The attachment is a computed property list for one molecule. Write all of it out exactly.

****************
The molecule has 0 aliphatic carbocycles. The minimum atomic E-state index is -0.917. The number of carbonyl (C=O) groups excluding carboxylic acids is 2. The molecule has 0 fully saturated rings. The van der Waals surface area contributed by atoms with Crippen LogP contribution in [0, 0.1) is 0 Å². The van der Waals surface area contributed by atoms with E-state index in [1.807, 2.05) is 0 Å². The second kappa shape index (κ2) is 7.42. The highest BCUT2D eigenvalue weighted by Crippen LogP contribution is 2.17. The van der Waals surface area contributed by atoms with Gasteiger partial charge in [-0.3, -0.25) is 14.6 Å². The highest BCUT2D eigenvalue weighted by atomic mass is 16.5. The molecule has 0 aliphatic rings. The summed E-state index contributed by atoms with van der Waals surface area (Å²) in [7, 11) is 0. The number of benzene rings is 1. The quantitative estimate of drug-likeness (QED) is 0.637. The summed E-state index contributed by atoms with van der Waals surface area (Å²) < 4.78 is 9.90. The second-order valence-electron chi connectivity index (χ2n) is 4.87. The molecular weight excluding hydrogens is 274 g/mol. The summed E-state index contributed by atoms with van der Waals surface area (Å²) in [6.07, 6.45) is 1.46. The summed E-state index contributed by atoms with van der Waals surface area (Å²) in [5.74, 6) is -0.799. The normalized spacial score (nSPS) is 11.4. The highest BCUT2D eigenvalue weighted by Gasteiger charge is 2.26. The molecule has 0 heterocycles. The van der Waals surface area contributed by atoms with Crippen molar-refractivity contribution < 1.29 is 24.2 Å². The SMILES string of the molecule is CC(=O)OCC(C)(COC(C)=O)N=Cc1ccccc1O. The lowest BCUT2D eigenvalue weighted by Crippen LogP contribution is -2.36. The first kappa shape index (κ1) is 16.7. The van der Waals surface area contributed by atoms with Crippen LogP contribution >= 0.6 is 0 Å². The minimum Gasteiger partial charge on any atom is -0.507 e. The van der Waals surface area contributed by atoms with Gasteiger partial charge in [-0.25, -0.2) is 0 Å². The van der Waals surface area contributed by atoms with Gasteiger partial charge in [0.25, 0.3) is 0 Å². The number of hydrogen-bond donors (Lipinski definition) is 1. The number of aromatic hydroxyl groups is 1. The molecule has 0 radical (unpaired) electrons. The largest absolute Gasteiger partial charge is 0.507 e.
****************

The molecule has 0 aliphatic carbocycles. The minimum atomic E-state index is -0.917. The number of carbonyl (C=O) groups excluding carboxylic acids is 2. The molecule has 0 fully saturated rings. The van der Waals surface area contributed by atoms with Crippen LogP contribution in [0, 0.1) is 0 Å². The van der Waals surface area contributed by atoms with E-state index in [1.807, 2.05) is 0 Å². The second kappa shape index (κ2) is 7.42. The highest BCUT2D eigenvalue weighted by Crippen LogP contribution is 2.17. The van der Waals surface area contributed by atoms with Gasteiger partial charge in [-0.3, -0.25) is 14.6 Å². The highest BCUT2D eigenvalue weighted by atomic mass is 16.5. The molecule has 0 aliphatic rings. The summed E-state index contributed by atoms with van der Waals surface area (Å²) in [7, 11) is 0. The number of benzene rings is 1. The quantitative estimate of drug-likeness (QED) is 0.637. The summed E-state index contributed by atoms with van der Waals surface area (Å²) < 4.78 is 9.90. The second-order valence-electron chi connectivity index (χ2n) is 4.87. The molecular weight excluding hydrogens is 274 g/mol. The summed E-state index contributed by atoms with van der Waals surface area (Å²) in [6.07, 6.45) is 1.46. The summed E-state index contributed by atoms with van der Waals surface area (Å²) in [5.74, 6) is -0.799. The normalized spacial score (nSPS) is 11.4. The highest BCUT2D eigenvalue weighted by Gasteiger charge is 2.26. The molecule has 0 heterocycles. The van der Waals surface area contributed by atoms with Crippen molar-refractivity contribution < 1.29 is 24.2 Å². The SMILES string of the molecule is CC(=O)OCC(C)(COC(C)=O)N=Cc1ccccc1O. The lowest BCUT2D eigenvalue weighted by Crippen LogP contribution is -2.36. The first kappa shape index (κ1) is 16.7. The van der Waals surface area contributed by atoms with Crippen LogP contribution >= 0.6 is 0 Å². The minimum Gasteiger partial charge on any atom is -0.507 e. The van der Waals surface area contributed by atoms with Gasteiger partial charge in [-0.25, -0.2) is 0 Å². The van der Waals surface area contributed by atoms with Gasteiger partial charge in [0.25, 0.3) is 0 Å². The number of hydrogen-bond donors (Lipinski definition) is 1. The number of aromatic hydroxyl groups is 1. The molecule has 0 radical (unpaired) electrons. The largest absolute Gasteiger partial charge is 0.507 e.